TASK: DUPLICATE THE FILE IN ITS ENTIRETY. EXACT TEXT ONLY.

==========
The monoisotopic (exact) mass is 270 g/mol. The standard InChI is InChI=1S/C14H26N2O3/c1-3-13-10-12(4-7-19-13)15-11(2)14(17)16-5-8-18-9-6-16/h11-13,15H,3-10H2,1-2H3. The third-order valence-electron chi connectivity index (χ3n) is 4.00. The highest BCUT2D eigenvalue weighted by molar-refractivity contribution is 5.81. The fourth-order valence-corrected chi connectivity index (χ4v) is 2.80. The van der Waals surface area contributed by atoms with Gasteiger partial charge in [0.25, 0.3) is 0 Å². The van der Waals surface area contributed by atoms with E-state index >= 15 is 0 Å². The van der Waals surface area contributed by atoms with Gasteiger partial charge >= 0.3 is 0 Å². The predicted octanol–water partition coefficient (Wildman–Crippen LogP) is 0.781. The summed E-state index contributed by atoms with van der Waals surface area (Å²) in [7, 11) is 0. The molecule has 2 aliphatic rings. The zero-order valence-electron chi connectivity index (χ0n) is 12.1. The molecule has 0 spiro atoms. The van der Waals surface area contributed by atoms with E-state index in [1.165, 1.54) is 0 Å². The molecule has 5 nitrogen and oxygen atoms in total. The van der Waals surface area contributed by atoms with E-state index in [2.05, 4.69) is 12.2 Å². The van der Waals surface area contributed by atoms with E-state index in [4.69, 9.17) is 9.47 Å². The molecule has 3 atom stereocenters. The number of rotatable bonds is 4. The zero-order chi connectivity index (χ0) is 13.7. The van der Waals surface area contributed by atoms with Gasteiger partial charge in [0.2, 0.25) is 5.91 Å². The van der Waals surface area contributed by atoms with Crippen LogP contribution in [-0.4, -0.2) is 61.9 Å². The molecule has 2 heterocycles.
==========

The monoisotopic (exact) mass is 270 g/mol. The standard InChI is InChI=1S/C14H26N2O3/c1-3-13-10-12(4-7-19-13)15-11(2)14(17)16-5-8-18-9-6-16/h11-13,15H,3-10H2,1-2H3. The third-order valence-electron chi connectivity index (χ3n) is 4.00. The highest BCUT2D eigenvalue weighted by molar-refractivity contribution is 5.81. The fourth-order valence-corrected chi connectivity index (χ4v) is 2.80. The van der Waals surface area contributed by atoms with Gasteiger partial charge in [0.25, 0.3) is 0 Å². The van der Waals surface area contributed by atoms with E-state index >= 15 is 0 Å². The van der Waals surface area contributed by atoms with Gasteiger partial charge >= 0.3 is 0 Å². The predicted octanol–water partition coefficient (Wildman–Crippen LogP) is 0.781. The summed E-state index contributed by atoms with van der Waals surface area (Å²) in [7, 11) is 0. The molecule has 2 aliphatic rings. The zero-order valence-electron chi connectivity index (χ0n) is 12.1. The molecule has 0 spiro atoms. The van der Waals surface area contributed by atoms with E-state index in [1.165, 1.54) is 0 Å². The molecule has 5 nitrogen and oxygen atoms in total. The van der Waals surface area contributed by atoms with E-state index in [2.05, 4.69) is 12.2 Å². The van der Waals surface area contributed by atoms with E-state index in [4.69, 9.17) is 9.47 Å². The molecule has 3 atom stereocenters. The number of rotatable bonds is 4. The zero-order chi connectivity index (χ0) is 13.7. The van der Waals surface area contributed by atoms with Gasteiger partial charge in [0.2, 0.25) is 5.91 Å². The van der Waals surface area contributed by atoms with Crippen LogP contribution in [-0.4, -0.2) is 61.9 Å². The molecule has 2 heterocycles.